What is the best way to parse (get a DOM tree of) a HTML result of XmlHttpRequest in Firefox?


I do not have the DOM tree, I want to acquire it.

XmlHttpRequest's "responseXML" works only when the result is actual XML, so I have only responseText to work with.

The innerHTML hack doesn't seem to work with a complete HTML document (in <html></html>). - turns out it works fine.

  • Browsers parsing plain html code since they are exist. But that's so sad that there is no simple, standard way that can invoke the browser's parser to make a HTMLDocument object from a html string...
    – Calmarius
    Apr 25, 2011 at 18:32

5 Answers 5


innerHTML should work just fine, e.g.

// This would be after the Ajax request:
var myHTML = XHR.responseText;
var tempDiv = document.createElement('div');
tempDiv.innerHTML = myHTML.replace(/<script(.|\s)*?\/script>/g, '');

// tempDiv now has a DOM structure:
tempDiv.getElementsByTagName('a'); // etc. etc.
  • Looks like it's the best I can do. Thanks for the tip about <script>s.
    – hmp
    May 20, 2009 at 18:38
  • If you're worried about <script>s being executed, then you'd also need to worry about other tricks such as SCRIPT being uppercase, or a null byte appearing part way through the word <script> etc. But do you really need to be worried about <script>s being executed? Oct 12, 2010 at 6:01
  • 2
    According to this page: bytes.com/topic/javascript/answers/513633-innerhtml-script-tag - you don't need to worry about script blocks being executed when added via innerHTML: "Script blocks inserted via innerHTML don't get executed in any browser other than NS6" - though that was written in 2006. Oct 12, 2010 at 6:03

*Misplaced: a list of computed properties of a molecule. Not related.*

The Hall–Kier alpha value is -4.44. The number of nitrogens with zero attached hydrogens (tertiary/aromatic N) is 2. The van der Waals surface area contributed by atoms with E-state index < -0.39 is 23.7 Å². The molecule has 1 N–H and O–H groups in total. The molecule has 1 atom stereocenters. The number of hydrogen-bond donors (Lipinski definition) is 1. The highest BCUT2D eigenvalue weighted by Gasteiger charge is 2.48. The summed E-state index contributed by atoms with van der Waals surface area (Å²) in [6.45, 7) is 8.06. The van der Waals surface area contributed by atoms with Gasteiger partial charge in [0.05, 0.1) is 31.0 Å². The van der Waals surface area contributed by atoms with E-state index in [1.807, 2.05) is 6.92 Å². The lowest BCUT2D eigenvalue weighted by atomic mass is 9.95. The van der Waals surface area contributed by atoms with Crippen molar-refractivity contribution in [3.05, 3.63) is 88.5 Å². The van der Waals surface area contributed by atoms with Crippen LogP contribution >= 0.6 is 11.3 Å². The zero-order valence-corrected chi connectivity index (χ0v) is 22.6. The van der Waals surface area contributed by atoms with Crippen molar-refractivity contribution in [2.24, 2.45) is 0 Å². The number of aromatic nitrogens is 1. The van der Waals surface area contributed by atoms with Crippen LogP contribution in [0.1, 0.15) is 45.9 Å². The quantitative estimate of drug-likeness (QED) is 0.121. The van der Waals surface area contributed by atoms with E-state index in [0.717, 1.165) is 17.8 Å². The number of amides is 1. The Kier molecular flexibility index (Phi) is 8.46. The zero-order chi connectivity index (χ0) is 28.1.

• 2
    What if the to be parsed document myHTML was a complete HTML document starting with <!DOCTYPE html><html>...? It wouldn't make much sense to have it as the innerHTML of a div, would it? Even if current browsers are able to ignore some of the markup to get a suitable replacement for the div's innerHTML, it doesn't sound as a clean solution to me.
    – Marc
    Jun 16, 2011 at 7:02
  • This fails for "<tr><td>test</td></tr>" , it only does it correctly for Div
    – Akash Kava
    Mar 31, 2012 at 12:12

At least for newer Firefox versions, an easier way is or will soon be available.

https://developer.mozilla.org/en/HTML_in_XMLHttpRequest indicates that starting from FF11 it will be possible to ask for a DOM directly from the XHR by setting the responseType attribute to "document". At that point, the HTML will be parsed and the DOM stuck into responseXML as for an XML document.


You can use the DOMParser to parse HTML - even tag soup:

var parser = new DOMParser()
parser.parseFromString('<!DOCTYPE html><html><head><title>hi</title></head><body><p>hello<b>world</b></p>', 'text/html')

I don't know if it handles partial table markup well, but it should create the same DOM the browser itself does for pretty much any markup.


Loop up the responseXML property of the XMLHttpRequest object. Furthermore, if you use innerHTML to append the responseText of an HTML-formatted response, the browser will parse the text and assemble it within the DOM all before even appending it into the document flow.


If your data is XHTML, so it's valid XML, then DOMParser (Mozilla) or loadXML (IE) may help. If not, I can't think of anything better than stripping the and and then passing it to a 's innerHtml.

See 21.1.3 in Flanagan's Javascript guide (5th edition).


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